Complex Analysis/Meromorphic functions and the Riemann sphere

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Definition (singularity):

Let be an open subset of , let and finally . Suppose that is unbounded in every neighbourhood of . Then (and only then) is called a singularity of .

Definition (pole):

Let be an open subset of , let and finally . Suppose that is a singularity of , but there exists an such that the function

is bounded in a neighbourhood of (whence by the Riemann removability theorem it may be holomorphically continued into the whole of ). Then (and only then) is called a pole of .

Definition (order):

Let be an open subset of , let and finally . If is a pole of , the natural number from the definition of a pole is called the order of the pole .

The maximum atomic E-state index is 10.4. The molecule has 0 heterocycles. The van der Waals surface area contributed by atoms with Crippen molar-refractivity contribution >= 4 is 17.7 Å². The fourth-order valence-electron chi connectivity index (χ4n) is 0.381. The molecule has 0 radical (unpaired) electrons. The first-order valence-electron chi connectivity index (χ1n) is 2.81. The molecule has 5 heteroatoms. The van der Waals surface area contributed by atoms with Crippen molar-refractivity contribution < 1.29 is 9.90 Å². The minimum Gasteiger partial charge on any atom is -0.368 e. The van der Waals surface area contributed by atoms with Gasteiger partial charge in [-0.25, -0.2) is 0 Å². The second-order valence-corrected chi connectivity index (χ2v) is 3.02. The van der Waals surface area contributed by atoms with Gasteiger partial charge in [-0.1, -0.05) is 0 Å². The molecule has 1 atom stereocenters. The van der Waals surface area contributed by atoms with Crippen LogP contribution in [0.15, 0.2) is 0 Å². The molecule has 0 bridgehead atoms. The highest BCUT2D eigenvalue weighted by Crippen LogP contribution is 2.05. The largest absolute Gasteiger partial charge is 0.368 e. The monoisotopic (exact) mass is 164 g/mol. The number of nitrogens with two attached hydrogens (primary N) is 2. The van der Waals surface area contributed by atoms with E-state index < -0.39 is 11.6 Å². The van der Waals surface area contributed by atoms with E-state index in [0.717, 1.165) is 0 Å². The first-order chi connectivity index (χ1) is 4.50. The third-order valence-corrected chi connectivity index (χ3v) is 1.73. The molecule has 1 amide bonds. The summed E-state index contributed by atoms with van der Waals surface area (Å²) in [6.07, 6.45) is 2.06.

Definition (essential singularity):

An essential singularity is a singularity which is not a pole.

Definition (meromorphic):

Let be an open subset of , let be discrete and let . We call a meromorphic function on if and only if at least one of the elements of is a pole of and all elements of are either poles or singularities of .

Theorem (existence and uniqueness of the Laurent expansion in a punctuated ball):

Theorem (existence and uniqueness of the Laurent decomposition in a punctuated ball):

Theorem (existence and uniqueness of the Laurent decomposition in an open set):

Theorem (Marty's theorem):

A family of functions is normal if and only if for every sequence in , either the sequence or the sequence contains a subsequence that uniformly converges to a holomorphic function.

Proof: Suppose first that is normal. Then there exists a constant such that

.

Let then be a sequence in . Then either is a bounded sequence, or there exists a subsequence of such that for a certain constant . Since

, we have ,

we may infer from Montel's theorem that is normal, whence it contains a convergent subsequence.

The opposite direction follows immediately from Montel's theorem and the symmetry of the spherical derivative.

Exercises[edit]